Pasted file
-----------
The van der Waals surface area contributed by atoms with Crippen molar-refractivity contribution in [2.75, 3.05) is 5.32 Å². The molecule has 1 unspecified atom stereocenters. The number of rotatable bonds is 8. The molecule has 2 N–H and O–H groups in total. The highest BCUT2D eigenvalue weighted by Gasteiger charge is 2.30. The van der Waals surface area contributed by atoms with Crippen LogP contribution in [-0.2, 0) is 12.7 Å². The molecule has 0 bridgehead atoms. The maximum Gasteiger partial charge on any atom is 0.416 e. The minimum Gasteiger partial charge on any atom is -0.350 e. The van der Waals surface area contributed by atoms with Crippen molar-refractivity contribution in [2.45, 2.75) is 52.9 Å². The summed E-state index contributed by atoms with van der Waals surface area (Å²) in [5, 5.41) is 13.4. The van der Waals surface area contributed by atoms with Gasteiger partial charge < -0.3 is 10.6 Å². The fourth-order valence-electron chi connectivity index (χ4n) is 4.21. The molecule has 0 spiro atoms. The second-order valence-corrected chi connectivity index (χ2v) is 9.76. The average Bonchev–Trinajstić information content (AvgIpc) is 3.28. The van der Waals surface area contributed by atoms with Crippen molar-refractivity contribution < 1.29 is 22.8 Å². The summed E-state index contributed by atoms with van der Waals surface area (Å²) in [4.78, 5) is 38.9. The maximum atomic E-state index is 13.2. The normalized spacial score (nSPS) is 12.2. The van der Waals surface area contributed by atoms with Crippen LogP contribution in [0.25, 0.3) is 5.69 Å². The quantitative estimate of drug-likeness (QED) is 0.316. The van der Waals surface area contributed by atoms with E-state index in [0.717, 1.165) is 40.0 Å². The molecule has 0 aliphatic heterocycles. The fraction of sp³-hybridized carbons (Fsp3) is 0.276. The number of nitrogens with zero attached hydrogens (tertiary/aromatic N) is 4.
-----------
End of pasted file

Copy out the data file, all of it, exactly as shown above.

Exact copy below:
The van der Waals surface area contributed by atoms with Crippen molar-refractivity contribution in [2.75, 3.05) is 5.32 Å². The molecule has 1 unspecified atom stereocenters. The number of rotatable bonds is 8. The molecule has 2 N–H and O–H groups in total. The highest BCUT2D eigenvalue weighted by Gasteiger charge is 2.30. The van der Waals surface area contributed by atoms with Crippen LogP contribution in [-0.2, 0) is 12.7 Å². The molecule has 0 bridgehead atoms. The maximum Gasteiger partial charge on any atom is 0.416 e. The minimum Gasteiger partial charge on any atom is -0.350 e. The van der Waals surface area contributed by atoms with Crippen molar-refractivity contribution in [2.45, 2.75) is 52.9 Å². The summed E-state index contributed by atoms with van der Waals surface area (Å²) in [5, 5.41) is 13.4. The van der Waals surface area contributed by atoms with Gasteiger partial charge < -0.3 is 10.6 Å². The fourth-order valence-electron chi connectivity index (χ4n) is 4.21. The molecule has 0 spiro atoms. The second-order valence-corrected chi connectivity index (χ2v) is 9.76. The average Bonchev–Trinajstić information content (AvgIpc) is 3.28. The van der Waals surface area contributed by atoms with Crippen molar-refractivity contribution < 1.29 is 22.8 Å². The summed E-state index contributed by atoms with van der Waals surface area (Å²) in [4.78, 5) is 38.9. The maximum atomic E-state index is 13.2. The normalized spacial score (nSPS) is 12.2. The van der Waals surface area contributed by atoms with Crippen LogP contribution in [0.25, 0.3) is 5.69 Å². The quantitative estimate of drug-likeness (QED) is 0.316. The van der Waals surface area contributed by atoms with E-state index in [0.717, 1.165) is 40.0 Å². The molecule has 0 aliphatic heterocycles. The fraction of sp³-hybridized carbons (Fsp3) is 0.276. The number of nitrogens with zero attached hydrogens (tertiary/aromatic N) is 4.